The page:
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## 3D Computer Games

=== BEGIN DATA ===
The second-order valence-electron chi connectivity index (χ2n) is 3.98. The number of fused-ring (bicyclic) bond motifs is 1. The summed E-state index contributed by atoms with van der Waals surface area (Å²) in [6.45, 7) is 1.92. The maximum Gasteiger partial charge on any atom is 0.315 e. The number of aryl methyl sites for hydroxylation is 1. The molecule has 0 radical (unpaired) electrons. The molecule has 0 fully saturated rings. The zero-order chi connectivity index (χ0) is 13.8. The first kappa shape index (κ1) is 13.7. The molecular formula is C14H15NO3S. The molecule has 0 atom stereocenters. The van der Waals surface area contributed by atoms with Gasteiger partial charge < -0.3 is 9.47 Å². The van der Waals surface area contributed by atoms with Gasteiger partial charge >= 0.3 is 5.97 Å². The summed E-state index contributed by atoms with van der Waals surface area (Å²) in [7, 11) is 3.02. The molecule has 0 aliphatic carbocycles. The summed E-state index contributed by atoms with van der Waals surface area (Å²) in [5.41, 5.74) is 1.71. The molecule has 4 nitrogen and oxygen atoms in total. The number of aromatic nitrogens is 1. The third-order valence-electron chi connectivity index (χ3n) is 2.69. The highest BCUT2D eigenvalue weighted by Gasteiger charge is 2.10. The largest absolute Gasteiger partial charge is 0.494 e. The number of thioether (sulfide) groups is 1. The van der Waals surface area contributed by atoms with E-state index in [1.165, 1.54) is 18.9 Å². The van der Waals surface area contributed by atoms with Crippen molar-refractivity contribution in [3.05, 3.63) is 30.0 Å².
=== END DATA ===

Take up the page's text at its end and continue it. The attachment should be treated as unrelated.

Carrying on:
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**3D Computer Games**Peter Wonka pwonka@gmail.com**Doom**Peter Wonka, ASU 101**Unreal Tournament**Peter Wonka, ASU 101**How to implement a Computer Game?**• Computer Games need to be fast • at least 60 image per second (the monitor refresh rate) • You need an efficient programming language • You have to learn C++ • You cannot use Java, Visual Basic, C# for critical routines. • Note: A mixture of languages can be used but right now the performance critical parts are dominated by C++ in the industry • Efficient Programming Language is not enough • We need an efficient architecture • Regular Intel / AMD CPU is too slow Peter Wonka, ASU 101**Computation Speed**• How can we make computation faster? • Idea: Parallel Computing • In the last years most speed gains come from massive parallel computation • Graphics hardware is a cheap parallel “supercomputer” that can work with your PC • You need to study computer architecture and parallel computing to build fast hardware • You need to study computer architecture and parallel computing to implement fast algorithms! • Fast implementation is not always intuitive and requires detailed system level knowledge Peter Wonka, ASU 101**NVidia Architecture / DirectX 10**16 Sets of 8 “streaming processors” (SP) 128 processors are a lot faster than one Peter Wonka, ASU 101**Why is graphics hardware so fast?**• Same small program is run for a large amount of data • Restricted memory access for reading memory • Very restricted memory access for writing to memory Peter Wonka, ASU 101**How to control the game?**• Keyboard, Mouse, Trackball • You need a good library to manage input • You need to know about operating systems Peter Wonka, ASU 101**How to store a scene?**• How to model a scene? • Professional 3D software (e.g. Maya, 3D Max) • Design problem, not taught in computer science! • How to store a scene? • Super Simple First Try (no colors) class point { float x,y,z; }; class triangle { point v1, v2, v2; }; class object { DynamicArray< triangle > TriangleArray; }; v1 v2 v3 Peter Wonka, ASU 101**How to draw a scene?**• Super Simple Rendering Algorithm (Wireframe) For each object o For each triangle t in o.TriangleArray v1projected =project t.v1 onto image plane v2projected =project t.v2 onto image plane v3projected =project t.v3 onto image plane Draw line from v1projected to v2projected Draw line from v2projected to v1projected Draw line from v3projected to v1projected Peter Wonka, ASU 101**How to project a point on an image plane?**• Points in 3D are encoded as vectors in a 4D vector space. v1 = (x,y,z,1), e.g. v1 = (7, 5, 3, 1) • You need to understand vectors and vector spaces • Why do you need 4 coordinates and why is the fourth coordinate always 1? • These coordinates are called homogenous coordinates • Why will not be answered in this class y v1 x z Peter Wonka, ASU 101**How to project a point on an image plane?**• Points are projected using matrix multiplication: • v1Projected = ProjectionMatrix * v1 • ProjectionMatrix is defined by a virtual camera in the scene Virtual Camera 3 Virtual Camera 1 v1 Virtual Camera 2 Peter Wonka, ASU 101**How to transform objects in the scene?**• Most important transformations: Translation and Rotation • You need matrix vector multiplication again • Simply multiply all vertices of an object • Below: Rotation around the z-axis with angle theta y x z Peter Wonka, ASU 101**More Transformations**• How to compound transformations? • You need matrix - matrix multiplication • How to invert a transformations? • You need to compute inverse matrices • How to determine which transformations can be inverted? • You need the concept of singular matrices • Summary • You need to implement fast code in C++ • You need to learn Linear Algebra!! Peter Wonka, ASU 101**Shooting in Games?**• Your character shoots (along a straight line)What is hit? • Super Simple Algorithm construct a straight line l for each object ofor each triangle t in o.TriangleArray temp_dist / temp_loc Intersect( t, l ) if (hit_distance < smallest_distance) hit_dist / hit_location = temp_dist / temp_loc Peter Wonka, ASU 101**Shooting in Games**• Problem: Algorithm is inefficient • If the scene has 1M triangles we wait for a very long time • Solution: Use hierarchical data structures • Octree (quadtree is 2d version) • Kd-tree • BSP-tree • We need knowledge about algorithms and (spatial) data structures Peter Wonka, ASU 101**Quadtrees**• Quatree is a spatial data structure • Root node encloses a quadratic (rectangular space) • Every internal node has four children • Space is subdivided regularly root 0 1 2 3 0 1 2 3 Peter Wonka, ASU 101**Better Intersection**• Top down • Front to back • Recursivealgorithm 4 3 2 1 Peter Wonka, ASU 101**How to create nice Shading Effects?**• Idea: • Create a rough 3D models with Triangles • Pretend the surfaces are smooth and have details • You need to use(Vector) Calculus,Differential Geometry,and GeometricModeling Peter Wonka, ASU 101**Problem: What color has a point x in the image?**During the game: there is not time Solution: Precomputation Example Formulation: Translation:The color (light energy) of the point E(x) is the sum of all incoming light energy in a hemisphere of x You need Calculus How to compute nice lighting effects? x Peter Wonka, ASU 101**Integration?**• Good news: • no analytic computation required • nice and simple methods exist Peter Wonka, ASU 101**Integration**• Low dimensional Integrals • trapezoidal integration • gaussian quadrature • Higher dimensional Integrals • Monte Carlo integration • Randomized Algorithms • Monte Carlo –use randomness but results depends on the sequence of random numbers • Las Vegas –use randomness but always give the same answer in the end (differ in speed) Peter Wonka, ASU 101**Algorithm Idea:**Pick N random variables Xi Sample function at Xi Compute weighted average Question: How to exactly compute the average? Monte Carlo Estimator a b Peter Wonka, ASU 101**Monte Carlo Estimator**• How can we show that the estimate is “correct”? • What does it mean to be correct? • You need to learn Probability and Statistics Peter Wonka, ASU 101**Monte Carlo Estimator**• Proof Idea: Show that the expected value is the value of the integral • Proof details are beyond the scope of this lecture, just to give you an idea: Peter Wonka, ASU 101**Monte Carlo Estimator**• Extends easily to multiple dimensions • Still very simple to implement Peter Wonka, ASU 101**How to cheat in games?**• Multiplayer Online Games Cheating Ideas • Modify the rendering of the game so you can see through walls • Send incorrect movement updates for your opponents • Use a bot • You connect to a bot server, the bot connects to the real game bot filters your interaction • You move, but the bot automatically shoots with “perfect” aim • Game companies need to prevent cheating • You need to learn about • Networking • Security • Artificial Intelligence Peter Wonka, ASU 101**How to animate fire, water, smoke?**• You need PDEs = partial differential equations • E.g. Navier Stokes Equations Peter Wonka, ASU 101**Summary**• Implementation skills and algorithms are important for computer games • Mathematics is also important (especially if you want to have a very good job) Peter Wonka, ASU 101**Faculty**• Peter Wonka (Computer Graphics) • Gerald Farin (Geometric Modeling) • Greg Nielson (Scientific Visualization) • Ashish Amresh (Computer Games) Peter Wonka, ASU 101